Many of us independent contractors waver between feeling intensely alone — like we’re the only ones working on a holiday — and feeling like we’re drowning in an ocean of competing freelancers. Either way, you may be right. Here are a few eye-popping freelancing statistics to give you the perspective you need to both thrive today and strategize for tomorrow.
Freelancing Isn’t New
The uptick of gig economy work may seem like a novel concept, but ever since the days of medieval warfare — when lords hired independent (“free”) swordsmen (“lances”) — the freelance has fought on behalf of the highest bidder. The practice of hiring untethered mercenaries was common over a thousand years ago, making this the most foundational (and dramatic) of all freelancing statistics.
It’s Time to Get Technical
Most of the fastest growing skills clients sought this year are technical. Want to go where the hottest gigs are? Then consider developing these top skill sets: Asana work tracking, artificial intelligence, rapid prototyping, immigration law and natural language processing, as listed by Upwork’s “Skills Index” report.
Showing up to 400 percent growth, these niches represent bigger, industry-wide trends that show us freelancers where the most common business needs lie. In other words, you don’t need to be a natural language processing expert to see that voice-to-text is on every enterprise’s radar. Be aware: Though these are the fastest growing niches, they’re not consistently in high demand.
Move Over, Copywriting
We’ve already established the technical skills that make up the fastest growing freelance niches, but what are the most commonly sought after talents? Believe it or not, the artists and writers you hear about most don’t make up the majority of indy jobs. The top industries for freelancers are actually information technology, administrative work and accounting, a fascinating reality pointed out by Fast Company just last year.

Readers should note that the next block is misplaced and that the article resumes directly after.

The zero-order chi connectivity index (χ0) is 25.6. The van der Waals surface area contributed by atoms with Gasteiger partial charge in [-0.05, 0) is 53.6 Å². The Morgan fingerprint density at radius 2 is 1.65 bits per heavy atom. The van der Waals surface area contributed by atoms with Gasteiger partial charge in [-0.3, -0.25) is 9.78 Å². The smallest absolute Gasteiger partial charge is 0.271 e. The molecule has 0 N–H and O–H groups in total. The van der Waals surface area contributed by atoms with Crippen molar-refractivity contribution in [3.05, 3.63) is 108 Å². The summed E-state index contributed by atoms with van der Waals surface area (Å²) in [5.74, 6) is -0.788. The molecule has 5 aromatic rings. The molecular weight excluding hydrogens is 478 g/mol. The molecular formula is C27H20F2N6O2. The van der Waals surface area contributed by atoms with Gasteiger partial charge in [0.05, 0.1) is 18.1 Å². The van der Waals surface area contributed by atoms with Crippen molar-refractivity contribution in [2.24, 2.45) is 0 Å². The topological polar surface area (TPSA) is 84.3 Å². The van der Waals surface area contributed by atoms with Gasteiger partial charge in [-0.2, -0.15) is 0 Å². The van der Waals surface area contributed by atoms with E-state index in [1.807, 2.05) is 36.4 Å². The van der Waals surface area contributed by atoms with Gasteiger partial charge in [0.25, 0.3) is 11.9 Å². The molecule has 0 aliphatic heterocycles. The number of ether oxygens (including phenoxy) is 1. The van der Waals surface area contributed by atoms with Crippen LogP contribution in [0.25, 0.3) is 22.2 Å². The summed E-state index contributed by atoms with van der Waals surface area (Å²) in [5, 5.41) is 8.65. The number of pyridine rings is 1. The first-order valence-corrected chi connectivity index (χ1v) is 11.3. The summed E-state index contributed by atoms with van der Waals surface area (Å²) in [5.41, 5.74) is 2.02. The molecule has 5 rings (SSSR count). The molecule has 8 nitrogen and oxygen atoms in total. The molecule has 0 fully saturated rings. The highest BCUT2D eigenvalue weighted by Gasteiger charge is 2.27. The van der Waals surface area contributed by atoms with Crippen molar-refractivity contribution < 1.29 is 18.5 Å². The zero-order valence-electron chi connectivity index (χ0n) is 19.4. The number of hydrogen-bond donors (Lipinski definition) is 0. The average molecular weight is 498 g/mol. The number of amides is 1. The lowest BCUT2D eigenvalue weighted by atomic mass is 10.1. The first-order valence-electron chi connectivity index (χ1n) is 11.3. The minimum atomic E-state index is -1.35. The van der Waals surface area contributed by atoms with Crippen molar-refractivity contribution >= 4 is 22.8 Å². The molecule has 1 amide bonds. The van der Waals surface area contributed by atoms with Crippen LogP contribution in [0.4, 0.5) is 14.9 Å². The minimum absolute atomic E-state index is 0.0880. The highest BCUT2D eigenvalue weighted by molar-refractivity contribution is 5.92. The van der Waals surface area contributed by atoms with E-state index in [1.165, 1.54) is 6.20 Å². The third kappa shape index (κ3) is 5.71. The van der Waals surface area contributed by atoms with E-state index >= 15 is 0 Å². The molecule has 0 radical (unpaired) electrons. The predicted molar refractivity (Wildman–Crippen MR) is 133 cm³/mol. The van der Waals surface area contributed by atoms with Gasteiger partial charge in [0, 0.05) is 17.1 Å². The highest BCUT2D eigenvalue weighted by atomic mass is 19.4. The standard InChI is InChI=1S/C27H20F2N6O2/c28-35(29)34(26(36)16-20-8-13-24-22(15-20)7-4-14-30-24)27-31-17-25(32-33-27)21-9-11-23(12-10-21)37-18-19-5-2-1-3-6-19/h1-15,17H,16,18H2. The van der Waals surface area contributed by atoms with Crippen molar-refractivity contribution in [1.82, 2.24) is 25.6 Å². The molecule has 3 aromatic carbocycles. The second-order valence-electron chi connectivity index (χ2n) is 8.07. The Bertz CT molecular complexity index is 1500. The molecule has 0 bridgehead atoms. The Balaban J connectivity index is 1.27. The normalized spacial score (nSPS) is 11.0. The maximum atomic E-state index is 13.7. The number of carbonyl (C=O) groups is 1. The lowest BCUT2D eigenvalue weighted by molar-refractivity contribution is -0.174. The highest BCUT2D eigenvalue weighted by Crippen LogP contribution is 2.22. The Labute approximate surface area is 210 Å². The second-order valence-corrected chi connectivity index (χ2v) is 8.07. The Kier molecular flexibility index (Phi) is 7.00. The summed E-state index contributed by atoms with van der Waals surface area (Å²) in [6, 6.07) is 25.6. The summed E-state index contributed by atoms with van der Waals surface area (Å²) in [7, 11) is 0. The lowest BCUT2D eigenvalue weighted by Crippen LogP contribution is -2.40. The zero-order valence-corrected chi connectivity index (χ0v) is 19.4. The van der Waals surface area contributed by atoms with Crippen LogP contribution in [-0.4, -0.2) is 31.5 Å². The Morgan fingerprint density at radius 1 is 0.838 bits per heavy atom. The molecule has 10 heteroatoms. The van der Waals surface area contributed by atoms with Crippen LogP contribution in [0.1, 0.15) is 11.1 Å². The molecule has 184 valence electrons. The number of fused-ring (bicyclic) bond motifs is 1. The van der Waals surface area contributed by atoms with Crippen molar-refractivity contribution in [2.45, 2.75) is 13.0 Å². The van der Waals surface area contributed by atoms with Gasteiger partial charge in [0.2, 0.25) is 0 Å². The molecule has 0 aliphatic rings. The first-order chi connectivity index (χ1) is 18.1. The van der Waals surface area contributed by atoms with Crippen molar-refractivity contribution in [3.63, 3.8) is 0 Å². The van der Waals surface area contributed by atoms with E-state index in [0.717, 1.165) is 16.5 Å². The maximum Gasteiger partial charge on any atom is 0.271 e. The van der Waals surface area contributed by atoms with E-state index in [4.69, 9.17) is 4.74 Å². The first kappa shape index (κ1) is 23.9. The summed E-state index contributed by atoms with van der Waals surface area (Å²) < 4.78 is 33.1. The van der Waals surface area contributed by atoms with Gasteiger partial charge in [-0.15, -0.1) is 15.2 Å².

The need for all sorts of independent professionals means you and I can learn from other freelancers who aren’t competing for that same slice of the pie. Case in point: Just last week, a successful freelance medical transportation specialist gave me great freelance-specific tax advice.
Hiring Plans Are Changing
Believe it or not, there are more companies that plan to hire independent workers this year than those who don’t. Every year, consulting firm Deloitte asks over 7,000 organizations about their hiring plans. This year, 51 percent of their respondents said their enterprise wants to enlist more freelancers — and soon. Many of the companies even reported a plan to “significantly increase” their contingent workforce. Use this information to empower your efforts when you’re having trouble closing prospects. Hungry clients are out there, and instead of giving up, consider changing or updating your marketing approach.
You’ve Got the Power
Don’t forget: Freelancers are powerful. Together, independent workers earned about $1 trillion last year. This eye-popping figure is a substantial portion of the country’s economy, showing change in nearly every industry. For some companies, there’s been a subtle mindset shift to pay more attention to freelancers. But there are other companies that are really tuning in. PricewaterhouseCoopers already made drastic moves, launching an entire website dedicated to hiring freelance gig workers. It’s clear: Brands are finally perking up.
Gone are the days of hiring literal swordsmen. Today, brands hire and retain contract freelancers to attack their most pressing strategic concerns. The numbers agree: More and more freelancers will be brought on in the future, and both clients and workers will benefit from this trend.